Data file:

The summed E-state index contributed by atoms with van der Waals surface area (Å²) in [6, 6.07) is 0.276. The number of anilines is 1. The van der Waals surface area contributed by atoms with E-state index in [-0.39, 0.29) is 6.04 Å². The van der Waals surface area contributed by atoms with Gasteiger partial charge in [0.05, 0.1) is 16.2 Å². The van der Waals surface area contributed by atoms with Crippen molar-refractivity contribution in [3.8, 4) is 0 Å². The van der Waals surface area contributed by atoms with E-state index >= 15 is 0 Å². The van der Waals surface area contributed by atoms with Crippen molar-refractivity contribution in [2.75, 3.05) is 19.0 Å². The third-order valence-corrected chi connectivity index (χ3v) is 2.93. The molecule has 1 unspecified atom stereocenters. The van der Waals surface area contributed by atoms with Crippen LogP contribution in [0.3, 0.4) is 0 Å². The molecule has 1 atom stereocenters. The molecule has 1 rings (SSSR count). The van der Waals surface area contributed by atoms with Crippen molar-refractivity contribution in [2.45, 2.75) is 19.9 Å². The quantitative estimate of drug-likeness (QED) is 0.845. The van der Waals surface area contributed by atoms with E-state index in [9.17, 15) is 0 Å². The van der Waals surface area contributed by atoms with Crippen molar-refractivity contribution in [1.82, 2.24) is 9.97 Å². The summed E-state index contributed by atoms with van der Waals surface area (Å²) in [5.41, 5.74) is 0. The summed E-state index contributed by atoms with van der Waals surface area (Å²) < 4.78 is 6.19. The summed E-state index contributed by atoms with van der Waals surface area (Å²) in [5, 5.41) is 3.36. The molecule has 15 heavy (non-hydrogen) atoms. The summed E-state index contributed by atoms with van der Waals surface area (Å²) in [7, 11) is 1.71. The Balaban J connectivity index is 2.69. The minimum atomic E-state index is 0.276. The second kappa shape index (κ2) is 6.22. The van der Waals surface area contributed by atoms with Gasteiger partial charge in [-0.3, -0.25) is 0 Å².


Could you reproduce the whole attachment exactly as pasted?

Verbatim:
The summed E-state index contributed by atoms with van der Waals surface area (Å²) in [6, 6.07) is 0.276. The number of anilines is 1. The van der Waals surface area contributed by atoms with E-state index in [-0.39, 0.29) is 6.04 Å². The van der Waals surface area contributed by atoms with Gasteiger partial charge in [0.05, 0.1) is 16.2 Å². The van der Waals surface area contributed by atoms with Crippen molar-refractivity contribution in [3.8, 4) is 0 Å². The van der Waals surface area contributed by atoms with E-state index >= 15 is 0 Å². The van der Waals surface area contributed by atoms with Crippen molar-refractivity contribution in [2.75, 3.05) is 19.0 Å². The third-order valence-corrected chi connectivity index (χ3v) is 2.93. The molecule has 1 unspecified atom stereocenters. The van der Waals surface area contributed by atoms with Crippen LogP contribution in [0.3, 0.4) is 0 Å². The molecule has 1 atom stereocenters. The molecule has 1 rings (SSSR count). The van der Waals surface area contributed by atoms with Crippen molar-refractivity contribution in [2.45, 2.75) is 19.9 Å². The quantitative estimate of drug-likeness (QED) is 0.845. The van der Waals surface area contributed by atoms with E-state index in [9.17, 15) is 0 Å². The van der Waals surface area contributed by atoms with Crippen molar-refractivity contribution in [1.82, 2.24) is 9.97 Å². The summed E-state index contributed by atoms with van der Waals surface area (Å²) in [5.41, 5.74) is 0. The summed E-state index contributed by atoms with van der Waals surface area (Å²) < 4.78 is 6.19. The summed E-state index contributed by atoms with van der Waals surface area (Å²) in [5, 5.41) is 3.36. The molecule has 15 heavy (non-hydrogen) atoms. The summed E-state index contributed by atoms with van der Waals surface area (Å²) in [7, 11) is 1.71. The Balaban J connectivity index is 2.69. The minimum atomic E-state index is 0.276. The second kappa shape index (κ2) is 6.22. The van der Waals surface area contributed by atoms with Gasteiger partial charge in [-0.3, -0.25) is 0 Å².